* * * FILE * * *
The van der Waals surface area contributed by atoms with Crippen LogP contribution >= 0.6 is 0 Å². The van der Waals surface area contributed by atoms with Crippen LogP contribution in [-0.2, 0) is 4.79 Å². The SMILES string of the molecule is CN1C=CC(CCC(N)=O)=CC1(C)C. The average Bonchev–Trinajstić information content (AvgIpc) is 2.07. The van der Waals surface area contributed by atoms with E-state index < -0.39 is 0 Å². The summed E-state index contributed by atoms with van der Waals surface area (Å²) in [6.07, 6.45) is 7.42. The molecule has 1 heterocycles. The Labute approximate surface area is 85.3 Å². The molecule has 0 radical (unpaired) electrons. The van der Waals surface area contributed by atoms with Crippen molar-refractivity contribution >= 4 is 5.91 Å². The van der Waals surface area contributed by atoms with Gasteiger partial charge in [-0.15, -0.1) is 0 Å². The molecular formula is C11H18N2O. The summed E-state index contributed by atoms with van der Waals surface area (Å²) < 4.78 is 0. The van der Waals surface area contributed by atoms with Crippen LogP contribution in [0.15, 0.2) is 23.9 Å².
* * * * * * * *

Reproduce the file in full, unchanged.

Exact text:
The van der Waals surface area contributed by atoms with Crippen LogP contribution >= 0.6 is 0 Å². The van der Waals surface area contributed by atoms with Crippen LogP contribution in [-0.2, 0) is 4.79 Å². The SMILES string of the molecule is CN1C=CC(CCC(N)=O)=CC1(C)C. The average Bonchev–Trinajstić information content (AvgIpc) is 2.07. The van der Waals surface area contributed by atoms with E-state index < -0.39 is 0 Å². The summed E-state index contributed by atoms with van der Waals surface area (Å²) in [6.07, 6.45) is 7.42. The molecule has 1 heterocycles. The Labute approximate surface area is 85.3 Å². The molecule has 0 radical (unpaired) electrons. The van der Waals surface area contributed by atoms with Crippen molar-refractivity contribution >= 4 is 5.91 Å². The van der Waals surface area contributed by atoms with Gasteiger partial charge in [-0.15, -0.1) is 0 Å². The molecular formula is C11H18N2O. The summed E-state index contributed by atoms with van der Waals surface area (Å²) < 4.78 is 0. The van der Waals surface area contributed by atoms with Crippen LogP contribution in [0.15, 0.2) is 23.9 Å².